The Argentinean government has ordered local aviation fuel providers to cap their prices at a maximum based on automotive fuel prices at nearby petrol stations.
According to the order, which must be applied immediately, the price of JP1 aviation fuel provided at any airport must not exceed by more than 2.7% that of the net price of Super automotive gasoline in the area.
A source at the country's Secretary of Internal Commerce says this measure was introduced "after abusive pricing of jet fuel was detected", adding that the comparison index will take into account the differences in distribution costs to remote regions of the country.
State-owned flag carrier Aerolineas Argentinas welcomes the measure as "necessary to keep our operational costs at internationally reasonable levels" and says fuel providers have already started to apply the new norm. However, a spokesperson could not confirm the savings the carrier expects to enjoy as the result of the law.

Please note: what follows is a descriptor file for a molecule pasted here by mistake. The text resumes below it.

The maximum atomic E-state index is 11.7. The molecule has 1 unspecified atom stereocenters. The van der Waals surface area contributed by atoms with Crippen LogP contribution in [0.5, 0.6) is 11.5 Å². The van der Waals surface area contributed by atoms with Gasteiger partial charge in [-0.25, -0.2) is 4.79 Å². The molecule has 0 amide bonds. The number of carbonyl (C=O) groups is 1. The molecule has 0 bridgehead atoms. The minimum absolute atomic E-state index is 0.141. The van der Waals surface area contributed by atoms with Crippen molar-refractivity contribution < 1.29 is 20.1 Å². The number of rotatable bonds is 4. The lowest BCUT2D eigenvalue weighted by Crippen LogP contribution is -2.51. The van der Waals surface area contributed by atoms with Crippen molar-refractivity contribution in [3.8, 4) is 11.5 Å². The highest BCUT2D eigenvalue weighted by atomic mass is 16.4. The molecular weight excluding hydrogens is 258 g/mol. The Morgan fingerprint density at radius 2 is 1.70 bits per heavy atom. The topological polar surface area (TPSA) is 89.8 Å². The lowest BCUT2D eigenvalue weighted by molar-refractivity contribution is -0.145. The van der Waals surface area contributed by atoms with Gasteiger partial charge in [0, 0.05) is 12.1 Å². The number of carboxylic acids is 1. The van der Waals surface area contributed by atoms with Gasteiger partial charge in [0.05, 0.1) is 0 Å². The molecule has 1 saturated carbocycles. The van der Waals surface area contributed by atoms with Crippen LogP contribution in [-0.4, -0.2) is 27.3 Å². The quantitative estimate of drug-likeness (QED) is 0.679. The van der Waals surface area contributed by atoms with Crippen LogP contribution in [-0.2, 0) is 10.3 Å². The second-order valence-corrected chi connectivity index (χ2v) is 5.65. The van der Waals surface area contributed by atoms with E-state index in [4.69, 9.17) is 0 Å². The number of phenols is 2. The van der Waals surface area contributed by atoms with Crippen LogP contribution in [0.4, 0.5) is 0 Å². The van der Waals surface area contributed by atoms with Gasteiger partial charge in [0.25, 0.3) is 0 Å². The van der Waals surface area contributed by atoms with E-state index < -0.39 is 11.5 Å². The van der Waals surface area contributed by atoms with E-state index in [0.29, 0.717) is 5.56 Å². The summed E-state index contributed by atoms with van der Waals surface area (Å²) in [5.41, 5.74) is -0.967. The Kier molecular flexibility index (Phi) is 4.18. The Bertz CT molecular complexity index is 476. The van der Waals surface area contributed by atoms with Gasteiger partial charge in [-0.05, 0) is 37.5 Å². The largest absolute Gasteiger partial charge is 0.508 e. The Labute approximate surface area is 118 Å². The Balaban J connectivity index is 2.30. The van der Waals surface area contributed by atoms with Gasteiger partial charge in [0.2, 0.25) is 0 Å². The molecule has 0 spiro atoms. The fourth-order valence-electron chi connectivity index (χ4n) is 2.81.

Repsol-YPF, Exxon and Shell are Argentina's principal jet fuel providers.
A source at one of the fuel providers says: "The government did not consult with us prior to publication of this decision. The index is absolutely inoperative; [it fails to] reflect our manufacturing and distribution costs, as the logistics of jet fuel have nothing to do with those of automotive gasoline."
He adds that, in some cases, the difference in cost is "next to nothing", while other airports are experiencing a "significant reduction in prices". The automotive fuel distribution is a massive, low-cost consumer product logistics business, he points out, while aviation fuel has to be delivered over long distances to remotely-located airports.
While acknowledging that his company is currently dispatching aviation fuel at the newly-regulated price, obeying the government order, the source says this pricing is being applied to existing stocks at the airports. "I am not so sure that the distributors will be able to deliver new supplies at the government-mandated rates", he says, suggesting that the legislation may prompt fuel shortages at certain airports in the future.
Asked about this scenario, the Secretary of Internal Commerce source says: "Fuel suppliers must apply the ruling or face losing their license."